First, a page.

Criminal law and procedure is crafted to ensure that certain Constitutional and other rights of the accused are respected, and that criminal defendants have the opportunity to fight the charges against them. Unfortunately these same rights are also abandoned by a criminal defendant upon the entry of a guilty plea. Thus to ensure that these rights are not forsaken in error Courts will often not accept a plea of guilty if a criminal defendant exhibits ambiguity or confusion regarding their decision to plea. And, when someone enters a guilty plea, the judge will typically list all of the rights the defendant is giving up and get confirmation that they understand and are entering the plea voluntarily before accepting the plea.

Those rights include:

  • The right to have a jury or judge determine whether the defendant is guilty or not guilty at a trial
  • The right to have an attorney represent them at a trial
  • The right to hear and confront witnesses against them
  • The right to compel witnesses to appear in court and testify on their behalf, and to present other evidence and arguments to the judge or jury
  • The right to testify on their own behalf
  • The right against self-incrimination
  • The right to require the prosecution to prove every element of the crime beyond a reasonable doubt
  • Most appellate rights

Withdrawing a Guilty Plea

Generally, once you have entered a guilty plea, you don’t have the option of changing your mind. Thus it is essential that a criminal defendant is sure they wish to enter a plea of guilty or no contest to any charge brought against them. Furthermore, while it is possible for a criminal defendant to withdraw a plea of guilty or no contest, such a result is never guaranteed. Additionally, the circumstances necessary for such a request to be granted become more onerous once a defendant has been sentenced. So making sure you’ve consulted with an experienced criminal defense attorney is always essential.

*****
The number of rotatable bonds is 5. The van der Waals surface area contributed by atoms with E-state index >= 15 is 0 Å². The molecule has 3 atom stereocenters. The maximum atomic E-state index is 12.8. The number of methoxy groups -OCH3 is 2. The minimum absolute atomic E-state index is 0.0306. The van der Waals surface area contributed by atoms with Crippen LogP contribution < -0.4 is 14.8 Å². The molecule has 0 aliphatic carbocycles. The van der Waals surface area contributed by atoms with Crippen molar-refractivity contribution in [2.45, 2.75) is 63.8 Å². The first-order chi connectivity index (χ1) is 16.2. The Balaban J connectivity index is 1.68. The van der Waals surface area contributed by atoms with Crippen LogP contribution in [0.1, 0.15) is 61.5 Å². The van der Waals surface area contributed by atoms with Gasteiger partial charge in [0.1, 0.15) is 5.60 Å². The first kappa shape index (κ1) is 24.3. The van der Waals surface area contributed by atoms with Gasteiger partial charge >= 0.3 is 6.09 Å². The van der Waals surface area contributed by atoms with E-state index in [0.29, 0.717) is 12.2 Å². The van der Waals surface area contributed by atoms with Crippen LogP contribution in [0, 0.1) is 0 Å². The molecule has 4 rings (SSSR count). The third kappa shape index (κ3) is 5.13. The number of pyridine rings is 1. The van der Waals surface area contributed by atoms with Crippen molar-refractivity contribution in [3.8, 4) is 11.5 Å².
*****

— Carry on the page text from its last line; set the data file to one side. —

Therefore, if you or a loved one have been charged with a crime and are considering pleading guilty, you should get information and guidance from an experienced Jacksonville criminal law attorney. Unlike many criminal law firms, Lufrano Legal, P.A. offers free consultations to people facing criminal charges in Florida.

What is a Nolo Contendere Plea?

When a criminal defendant enters a plea of nolo contendere, sometimes called a “no contest” plea, it means that they are not admitting guilt, but they are also not elevating to contest the charges against them. That being said, the result of a plea of no contest is the exact same as the entry of a plea of guilty for purposes of criminal prosecution. That said, entering such a plea may be more tolerable for a defendant who doesn’t believe they have violated the law, but are concerned about the risks of a potential trial. However, not all judges in Florida will accept pleas of no contest.

What Happens When You Remain Mute?

This is technically the fourth option a criminal defendant has when confronted with an arraignment. While this is rarely relevant to the majority of criminal cases there are a select few where such a plea is important. Anytime a defendant remains mute at arraignment the judge will enter a plea of not guilty on their behalf and the case will proceed as if they plead not guilty.

Talk to a Jacksonville Criminal Law Attorney

Navigating the criminal justice system is complicated, and it’s easy to make mistakes that may haunt you for years to come. If you’re facing criminal charges, your best next step is to learn more about your rights and options. You can schedule a free consultation with attorney Matthew Lufrano right now by calling 904-513-3905 or filling out the contact form on this page.